Which Investment Plans Should Investors Consider


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Several factors contribute to investment planning, such as the associated risk, rate of return, tax incentives etc. The most suitable investment plans can vary across investors depending upon their requirements. A lot depends upon an investor’s risk appetite – some investors are willing to take a higher risk, resulting in varying investment choices. Let us understand the various investment plans according to investors’ risk appetite. 

Risk-averse Investments

Risk-averse investors typically focus on conserving their capital instead of maximizing returns. Such investors would be more willing to invest in stable investments or across asset classes exhibiting low volatility. The most suitable investments for risk-averse investors are mentioned below.

  1. Bank Fixed DepositsFixed Deposits fall amongst the most popular investment options. Investors can deposit their money with banks, which guarantee fixed rate interest on fixed deposits. The fixed deposit tenure may range from 7 days up until ten years. Investors can also select tax-saver fixed deposits that range from 5 to 10 years. 
  2. Recurring Deposits – Recurring deposits are how investors can make regular deposits and earn stable returns. The tenures of RD may range from 1 to 10 years. 
  3. Public Provident Fund (PPF) – The PPF investment plan is backed by the Government and helps investors benefit from risk-free returns for the long term. The Government computes the interest rate of PPF every quarter. A significant advantage of PPF is that the principal amount, maturity amount and interest earned – are all exempt from tax up to Rs. 1.5 Lakhs per annum. 
  4. Senior Citizens Saving Schemes (SCSS) – The SCSS is a 5-year saving scheme for Indian senior citizens. Investors over 60 years can make investments for five years from opening the account. The scheme allows for a tax deduction for an amount up to Rs. 1.5 Lakhs per annum. 
  5. Post office monthly income scheme (POMIS) – This scheme is backed by the Government and allows investors to earn a specific monthly income. The scheme holds a maturity period of 5 years. Any Indian citizen is eligible to invest under the scheme starting with a minimum amount of Rs. 1,500. 
  6. Gold ETF – Gold ETFs are regularly traded, similar to trading in a company’s stock. These are traded on the NSE and comprise passive instruments based on gold prices, which makes their pricing completely transparent. 
  7. Real Estate – One of the fastest-growing sectors in India is real estate. Since property rates are expected to rise steadily, the risk is low and investors may generate high returns in the long term.

Risk-taking investments

Risk-taking investors are more inclined toward exploiting opportunities in the market volatility and taking substantial risks in the expectation of a higher return. Such investors are more inclined toward high-risk investments, which can lead to significant returns or steep losses at the same time. The most suitable investments for risk-takers are mentioned below:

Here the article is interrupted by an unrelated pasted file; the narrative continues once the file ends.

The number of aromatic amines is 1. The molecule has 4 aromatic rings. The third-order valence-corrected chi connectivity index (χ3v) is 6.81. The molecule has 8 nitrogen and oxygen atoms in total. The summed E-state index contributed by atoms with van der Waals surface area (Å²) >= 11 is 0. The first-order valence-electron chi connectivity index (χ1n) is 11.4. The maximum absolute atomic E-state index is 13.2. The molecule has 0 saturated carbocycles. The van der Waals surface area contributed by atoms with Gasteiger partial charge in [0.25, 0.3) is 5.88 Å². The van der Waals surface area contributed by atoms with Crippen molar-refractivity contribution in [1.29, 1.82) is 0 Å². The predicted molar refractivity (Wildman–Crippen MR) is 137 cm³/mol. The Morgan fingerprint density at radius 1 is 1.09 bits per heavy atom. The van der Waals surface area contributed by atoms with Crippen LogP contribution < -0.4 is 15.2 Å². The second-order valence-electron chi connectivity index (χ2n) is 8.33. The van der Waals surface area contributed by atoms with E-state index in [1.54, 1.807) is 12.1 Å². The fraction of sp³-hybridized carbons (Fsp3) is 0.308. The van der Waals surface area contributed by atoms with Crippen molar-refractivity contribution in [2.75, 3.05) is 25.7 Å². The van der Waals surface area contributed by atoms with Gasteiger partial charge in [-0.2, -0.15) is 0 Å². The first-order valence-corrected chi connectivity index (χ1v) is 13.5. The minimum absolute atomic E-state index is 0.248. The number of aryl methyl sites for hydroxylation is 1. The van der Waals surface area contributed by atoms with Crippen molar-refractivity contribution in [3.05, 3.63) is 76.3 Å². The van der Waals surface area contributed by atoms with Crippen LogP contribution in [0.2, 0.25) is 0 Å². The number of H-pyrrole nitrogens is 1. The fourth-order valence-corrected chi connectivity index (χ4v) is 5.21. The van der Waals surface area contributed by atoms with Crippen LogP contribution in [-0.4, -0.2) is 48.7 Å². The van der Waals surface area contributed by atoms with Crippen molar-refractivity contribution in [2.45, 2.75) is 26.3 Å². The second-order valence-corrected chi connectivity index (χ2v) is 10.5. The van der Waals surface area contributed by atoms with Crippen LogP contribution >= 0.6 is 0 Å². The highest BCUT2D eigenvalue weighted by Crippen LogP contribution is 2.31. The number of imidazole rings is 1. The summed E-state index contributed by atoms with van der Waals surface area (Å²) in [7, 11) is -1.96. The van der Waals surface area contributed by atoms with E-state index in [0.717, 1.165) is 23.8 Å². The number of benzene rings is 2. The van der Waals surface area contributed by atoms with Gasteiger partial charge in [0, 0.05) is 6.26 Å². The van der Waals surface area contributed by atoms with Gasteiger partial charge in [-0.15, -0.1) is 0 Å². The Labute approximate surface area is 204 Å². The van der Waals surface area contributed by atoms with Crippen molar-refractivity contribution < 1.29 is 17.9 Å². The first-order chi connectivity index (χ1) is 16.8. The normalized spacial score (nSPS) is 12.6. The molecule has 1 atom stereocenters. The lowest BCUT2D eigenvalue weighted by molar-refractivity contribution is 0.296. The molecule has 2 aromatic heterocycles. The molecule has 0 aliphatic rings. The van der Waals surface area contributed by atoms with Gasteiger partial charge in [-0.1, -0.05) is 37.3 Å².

1. Mutual Funds – Mutual funds are market-related instruments that invest money in diverse financial instruments such as stocks, funds, bonds etc. Mutual funds can be further classified into the following categories.

  • Equity Mutual Funds – These are market-linked securities that invest 65% of their assets into equities. Investors can achieve higher returns by investing in stocks of different companies. The scheme offers high risk and high returns for investors. 
  • Debt Mutual Funds – Debt mutual funds include instruments such as treasury bills, commercial paper, government securities, corporate bonds, etc. The scheme yields steady returns.  
  • Hybrid Mutual Funds – These comprise mutual funds that invest in multiple investment securities such as bonds and stocks. Investors looking for diversified portfolios can benefit significantly from investing in hybrid mutual funds. 

Alternatively, investors may also choose to invest directly in a company’s stocks, purchase bonds or target diverse asset classes to design a portfolio.

2. National Pension Scheme (NPS) – The NPS scheme is backed by the Government and enables you to invest in market-linked securities such as debt and equity. NPS also gives tax benefits up to Rs. 50,000.  

3. Unit Linked insurance plans (ULIP) – Insurance companies offer a product called ULIP that gives investors a single integrated plan for insurance and investments. The investor is required to pay a specific premium annually, a segment used to provide insurance coverage. The remaining is invested in a fund that the policyholder selects. 

Conclusion

There are multiple investment plans available in the markets. Investors must carefully assess their risk appetite, investment lock-in period, and tax benefits before selecting an investment plan. Additionally, evaluating the best available options, such as comparing the rate of interest on fixed deposits, help you maximize your gains. 


John Robert

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